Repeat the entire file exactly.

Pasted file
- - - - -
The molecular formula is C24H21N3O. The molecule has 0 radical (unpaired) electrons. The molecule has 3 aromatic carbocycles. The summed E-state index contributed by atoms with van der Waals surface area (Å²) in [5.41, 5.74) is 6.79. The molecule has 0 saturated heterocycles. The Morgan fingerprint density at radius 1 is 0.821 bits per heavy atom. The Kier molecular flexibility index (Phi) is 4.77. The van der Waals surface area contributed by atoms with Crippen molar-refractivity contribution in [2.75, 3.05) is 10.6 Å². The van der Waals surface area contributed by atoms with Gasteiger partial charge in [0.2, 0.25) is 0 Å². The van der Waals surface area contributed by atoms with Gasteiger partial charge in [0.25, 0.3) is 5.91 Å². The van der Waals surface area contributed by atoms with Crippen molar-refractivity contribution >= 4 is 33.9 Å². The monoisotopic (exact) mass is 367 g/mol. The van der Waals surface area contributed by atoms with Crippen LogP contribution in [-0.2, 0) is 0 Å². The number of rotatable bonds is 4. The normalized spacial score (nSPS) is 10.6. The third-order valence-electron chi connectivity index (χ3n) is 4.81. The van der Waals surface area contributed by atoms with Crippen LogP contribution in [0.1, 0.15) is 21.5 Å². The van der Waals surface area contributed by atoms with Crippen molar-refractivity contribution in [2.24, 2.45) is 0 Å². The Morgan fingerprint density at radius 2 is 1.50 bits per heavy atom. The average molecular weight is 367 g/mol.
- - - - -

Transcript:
The molecular formula is C24H21N3O. The molecule has 0 radical (unpaired) electrons. The molecule has 3 aromatic carbocycles. The summed E-state index contributed by atoms with van der Waals surface area (Å²) in [5.41, 5.74) is 6.79. The molecule has 0 saturated heterocycles. The Morgan fingerprint density at radius 1 is 0.821 bits per heavy atom. The Kier molecular flexibility index (Phi) is 4.77. The van der Waals surface area contributed by atoms with Crippen molar-refractivity contribution in [2.75, 3.05) is 10.6 Å². The van der Waals surface area contributed by atoms with Gasteiger partial charge in [0.2, 0.25) is 0 Å². The van der Waals surface area contributed by atoms with Gasteiger partial charge in [0.25, 0.3) is 5.91 Å². The van der Waals surface area contributed by atoms with Crippen molar-refractivity contribution >= 4 is 33.9 Å². The monoisotopic (exact) mass is 367 g/mol. The van der Waals surface area contributed by atoms with Crippen LogP contribution in [-0.2, 0) is 0 Å². The number of rotatable bonds is 4. The normalized spacial score (nSPS) is 10.6. The third-order valence-electron chi connectivity index (χ3n) is 4.81. The van der Waals surface area contributed by atoms with Crippen LogP contribution in [0.1, 0.15) is 21.5 Å². The van der Waals surface area contributed by atoms with Crippen molar-refractivity contribution in [2.24, 2.45) is 0 Å². The Morgan fingerprint density at radius 2 is 1.50 bits per heavy atom. The average molecular weight is 367 g/mol.